Rory O’Connor ponders the future of journalistic trust at Harvard
By ADAM REILLY September 25, 2008
Rory O’Connor’s timing couldn’t be much better. We’re in the midst of a presidential campaign where the very notion of Truth-with-a-capital-T seems to be at risk: think Barack Obama’s alleged Muslim-ness or Sarah Palin’s alleged rejection of the Bridge to Nowhere. And now O’Connor — the veteran journalist and media critic and alum of the Phoenix, the Real Paper, Boston magazine, the Globe, WGBH, and WCVB — has returned to Boston from New York for a fellowship at Harvard’s Shorenstein Center on the Press, Politics, and Public Policy, where he’ll be pondering the future of journalistic truth and trust. An edited excerpt of his recent conversation with the Phoenix follows; for a fuller version, visit the “Don’t Quote Me” blog.
What is the goal of your study at Harvard?
How do we know that what we see and hear is really true? That goes both ways. There’s a high level of distrust between the citizenry and the professional journalism priesthood, whether they’re on the right or the left. And the professionals are up in arms, too. They don’t trust citizen journalism at all; they’re afraid of people getting their news and information from viral e-mails; they know things are changing rapidly throughout the mainstream media; they feel, quite rightly, like they’re under assault. What I’m going to be looking at is trust, journalism, and social networks, and the role they can play in enabling people to get news and information they can trust. Obviously, that’s really vital to having a fully functioning democracy. And one could argue we don’t have one at the moment, or that we’re right on the edge of not having one.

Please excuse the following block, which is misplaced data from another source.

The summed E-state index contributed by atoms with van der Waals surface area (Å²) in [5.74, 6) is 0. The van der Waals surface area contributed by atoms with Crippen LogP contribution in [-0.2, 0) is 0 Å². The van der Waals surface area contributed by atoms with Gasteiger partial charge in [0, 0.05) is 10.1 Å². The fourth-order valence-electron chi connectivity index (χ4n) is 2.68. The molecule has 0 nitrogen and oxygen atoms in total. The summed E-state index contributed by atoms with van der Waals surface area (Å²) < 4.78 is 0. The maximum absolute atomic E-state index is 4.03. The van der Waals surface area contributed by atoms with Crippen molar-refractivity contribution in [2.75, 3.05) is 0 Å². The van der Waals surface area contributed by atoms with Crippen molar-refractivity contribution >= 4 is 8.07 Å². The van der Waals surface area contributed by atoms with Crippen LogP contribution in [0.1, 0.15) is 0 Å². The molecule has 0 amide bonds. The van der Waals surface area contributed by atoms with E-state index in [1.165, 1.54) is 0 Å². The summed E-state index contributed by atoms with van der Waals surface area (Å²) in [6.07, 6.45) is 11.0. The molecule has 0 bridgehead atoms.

So are John McCain and the GOP being savvy in telling people, “don't get your information from the media because they’re not trustworthy”?
Attacking the media hasn’t worked so well in the past, but I think it's working better now because of personalization — my Yahoo, my news, my Republican Party, my Democratic friends. And as people move away from mainstream transition belts, everything becomes media. You’re getting pushed directly from the campaign, or seeing their information on YouTube — that’s media. You’re mashing it up and making something new: photoshopping and putting Sarah Palin’s head on top of somebody in a red, white, and blue bikini, holding a giant gun, which also wasn’t true. That’s media. The other thing I want to look at is the mainstream media playing in fields of Facebook and MySpace. What are they doing? YouTube just partnered with the Pulitzer Center; CNN has a new thing going with Digg; Reuters built a bureau in Second Life. Nobody knows if any of this stuff’s going to work, but they know something’s happening.
Are we approaching a point, in the media and across the broader culture, where the notion of truth is in trouble? Is this a point of peril?
I think it’s a big point of peril. But I also think that social networks are potentially the answer to that and the antidote to that.
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